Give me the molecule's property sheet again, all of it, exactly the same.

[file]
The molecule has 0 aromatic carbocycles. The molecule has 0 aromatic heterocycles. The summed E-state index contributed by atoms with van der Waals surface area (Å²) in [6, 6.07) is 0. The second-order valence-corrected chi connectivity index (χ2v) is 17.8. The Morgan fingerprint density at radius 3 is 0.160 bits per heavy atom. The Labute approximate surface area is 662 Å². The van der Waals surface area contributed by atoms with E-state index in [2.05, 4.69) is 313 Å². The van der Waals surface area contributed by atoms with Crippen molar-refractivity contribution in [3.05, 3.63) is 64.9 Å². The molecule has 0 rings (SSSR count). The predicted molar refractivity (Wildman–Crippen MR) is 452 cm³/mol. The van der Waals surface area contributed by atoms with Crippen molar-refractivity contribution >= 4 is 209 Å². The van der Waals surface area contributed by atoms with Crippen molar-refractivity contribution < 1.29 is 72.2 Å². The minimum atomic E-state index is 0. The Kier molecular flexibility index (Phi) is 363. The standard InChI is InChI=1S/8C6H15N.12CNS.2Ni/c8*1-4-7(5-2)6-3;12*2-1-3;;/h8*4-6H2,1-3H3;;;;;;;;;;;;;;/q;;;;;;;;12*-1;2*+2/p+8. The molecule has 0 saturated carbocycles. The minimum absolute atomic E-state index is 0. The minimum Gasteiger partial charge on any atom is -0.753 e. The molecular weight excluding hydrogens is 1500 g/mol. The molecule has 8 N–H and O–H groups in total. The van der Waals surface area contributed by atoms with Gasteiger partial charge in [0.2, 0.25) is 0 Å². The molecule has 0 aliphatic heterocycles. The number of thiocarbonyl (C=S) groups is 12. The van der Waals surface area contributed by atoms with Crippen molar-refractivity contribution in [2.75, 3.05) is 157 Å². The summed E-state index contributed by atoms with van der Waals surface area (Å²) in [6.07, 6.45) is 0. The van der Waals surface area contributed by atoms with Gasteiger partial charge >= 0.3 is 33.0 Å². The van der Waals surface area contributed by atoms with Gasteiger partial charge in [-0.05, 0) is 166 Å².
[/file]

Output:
The molecule has 0 aromatic carbocycles. The molecule has 0 aromatic heterocycles. The summed E-state index contributed by atoms with van der Waals surface area (Å²) in [6, 6.07) is 0. The second-order valence-corrected chi connectivity index (χ2v) is 17.8. The Morgan fingerprint density at radius 3 is 0.160 bits per heavy atom. The Labute approximate surface area is 662 Å². The van der Waals surface area contributed by atoms with E-state index in [2.05, 4.69) is 313 Å². The van der Waals surface area contributed by atoms with Crippen molar-refractivity contribution in [3.05, 3.63) is 64.9 Å². The molecule has 0 rings (SSSR count). The predicted molar refractivity (Wildman–Crippen MR) is 452 cm³/mol. The van der Waals surface area contributed by atoms with Crippen molar-refractivity contribution >= 4 is 209 Å². The van der Waals surface area contributed by atoms with Crippen molar-refractivity contribution < 1.29 is 72.2 Å². The minimum atomic E-state index is 0. The Kier molecular flexibility index (Phi) is 363. The standard InChI is InChI=1S/8C6H15N.12CNS.2Ni/c8*1-4-7(5-2)6-3;12*2-1-3;;/h8*4-6H2,1-3H3;;;;;;;;;;;;;;/q;;;;;;;;12*-1;2*+2/p+8. The molecule has 0 saturated carbocycles. The minimum absolute atomic E-state index is 0. The minimum Gasteiger partial charge on any atom is -0.753 e. The molecular weight excluding hydrogens is 1500 g/mol. The molecule has 8 N–H and O–H groups in total. The van der Waals surface area contributed by atoms with Gasteiger partial charge in [0.2, 0.25) is 0 Å². The molecule has 0 aliphatic heterocycles. The number of thiocarbonyl (C=S) groups is 12. The van der Waals surface area contributed by atoms with Crippen molar-refractivity contribution in [2.75, 3.05) is 157 Å². The summed E-state index contributed by atoms with van der Waals surface area (Å²) in [6.07, 6.45) is 0. The van der Waals surface area contributed by atoms with Gasteiger partial charge >= 0.3 is 33.0 Å². The van der Waals surface area contributed by atoms with Gasteiger partial charge in [-0.05, 0) is 166 Å².